I have not made myself master over the lowly;
I have done no harm to men who honoured their gods.
-sahu: A corpse, a mummy. F.Chabas
-the tribunal of the Two Truths: The hall of Osiris. F.Chabas
-Kher-neter: Hades. F.Chabas
The Egyptian underworld was unlike the Greek Hades which was a world peopled by shadows without hope and purpose. By the New Kingdom even the ordinary Egyptian aspired to pass through the underworld and join the gods in the heavens as a star.
I have spent my lifetime in the life of truth, until I have attained the age 10 of veneration, being in favour with the King, and beloved by the great ones around him. The royal dwelling, those who dwelt there, no ill will towards me was in their heart.
The men 11 of the future, while they live, will be charmed by my remarkable merits.
He who inhabits the place of the fulness of health had given me an important post.
My sincerity and my goodness were in the heart of my father and mother; my affection was in them. 12 Never have I outraged it in my mode of action towards them from the beginning of the time of my youth.
-the place of the fulness of health: The king's palace. F.Chabas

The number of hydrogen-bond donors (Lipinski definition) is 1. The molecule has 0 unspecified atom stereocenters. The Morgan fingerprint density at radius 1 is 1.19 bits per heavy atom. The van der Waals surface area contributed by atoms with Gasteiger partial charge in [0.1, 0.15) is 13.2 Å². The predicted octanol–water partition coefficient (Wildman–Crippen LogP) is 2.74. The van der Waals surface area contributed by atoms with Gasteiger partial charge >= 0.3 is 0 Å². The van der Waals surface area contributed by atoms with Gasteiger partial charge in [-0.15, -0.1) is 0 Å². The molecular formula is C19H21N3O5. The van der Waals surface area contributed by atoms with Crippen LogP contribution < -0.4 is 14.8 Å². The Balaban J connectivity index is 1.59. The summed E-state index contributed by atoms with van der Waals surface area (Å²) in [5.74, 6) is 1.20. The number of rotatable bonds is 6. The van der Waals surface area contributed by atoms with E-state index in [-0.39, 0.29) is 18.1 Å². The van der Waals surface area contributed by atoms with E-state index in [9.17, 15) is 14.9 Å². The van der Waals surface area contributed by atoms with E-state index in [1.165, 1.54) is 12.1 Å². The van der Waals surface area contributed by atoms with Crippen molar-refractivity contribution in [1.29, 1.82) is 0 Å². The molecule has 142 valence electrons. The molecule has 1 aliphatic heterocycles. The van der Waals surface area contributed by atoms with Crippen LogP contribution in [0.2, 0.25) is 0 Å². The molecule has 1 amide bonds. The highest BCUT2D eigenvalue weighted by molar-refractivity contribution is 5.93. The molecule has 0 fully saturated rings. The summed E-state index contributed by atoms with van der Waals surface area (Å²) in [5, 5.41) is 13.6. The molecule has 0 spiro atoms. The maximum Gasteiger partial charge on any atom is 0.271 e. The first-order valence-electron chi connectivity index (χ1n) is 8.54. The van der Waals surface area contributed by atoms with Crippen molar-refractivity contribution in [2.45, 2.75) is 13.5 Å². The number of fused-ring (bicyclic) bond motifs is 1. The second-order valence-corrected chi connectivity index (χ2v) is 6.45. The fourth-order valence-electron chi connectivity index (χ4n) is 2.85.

-important post: "Master of works" or "master of things". The term Neb kat was also a common personal name. F.Chabas
-My sincerity and my goodness were in the heart of my father and mother; my affection was in them: It is uncertain from the text of the stele itself, whether the meaning is of Beka delighting in his parents, or his parents in him. It is remarkable, that contrary to all Egyptian usage, he does not give his parents names. F.Chabas
 
The omission of mentioning the parents' names may appear strange, as the perpetuation of a person's name was a promise of eternal life, but mention of the families of officials in these inscriptions is much rarer than is the fulsome praise of the pharaohs.
Though great, yet I have acted as if I had been a little one. I have not disabled anyone worthier than myself.
13 My mouth has always been opened to utter true things, not to foment quarrels.
I have repeated what I have heard just as it was told to me.
This text is a curious mixture of well-set formulae from the so-called negative confessions and equally formulaic biographical details stressing the good services rendered to the pharaoh, the living god.
O! all ye men who live, taking pleasure in truth every day in Egypt, 14 ye who are not (yet) nourished by the god, Lord of Abydos, who lives on truth each day, be happy! Spend your life in pleasures until you approach the happy West. May your soul enjoy the right to go freely in and out like the eternal Lords who are established before the gods. -Lord of Abydos: Osiris, Lord of Tattu. F.Chabas
-enjoy the right to go freely in and out: The chief bliss of the elect, according to the Egyptian creed, consisted in their faculty of unlimited motion in the whole universe. The usual prayers demand for the deceased the power of going and coming from and to everywhere under any form they like. F.Chabas

Translated by François Chabas
Records of the Past, Series 1, Volume X, 1878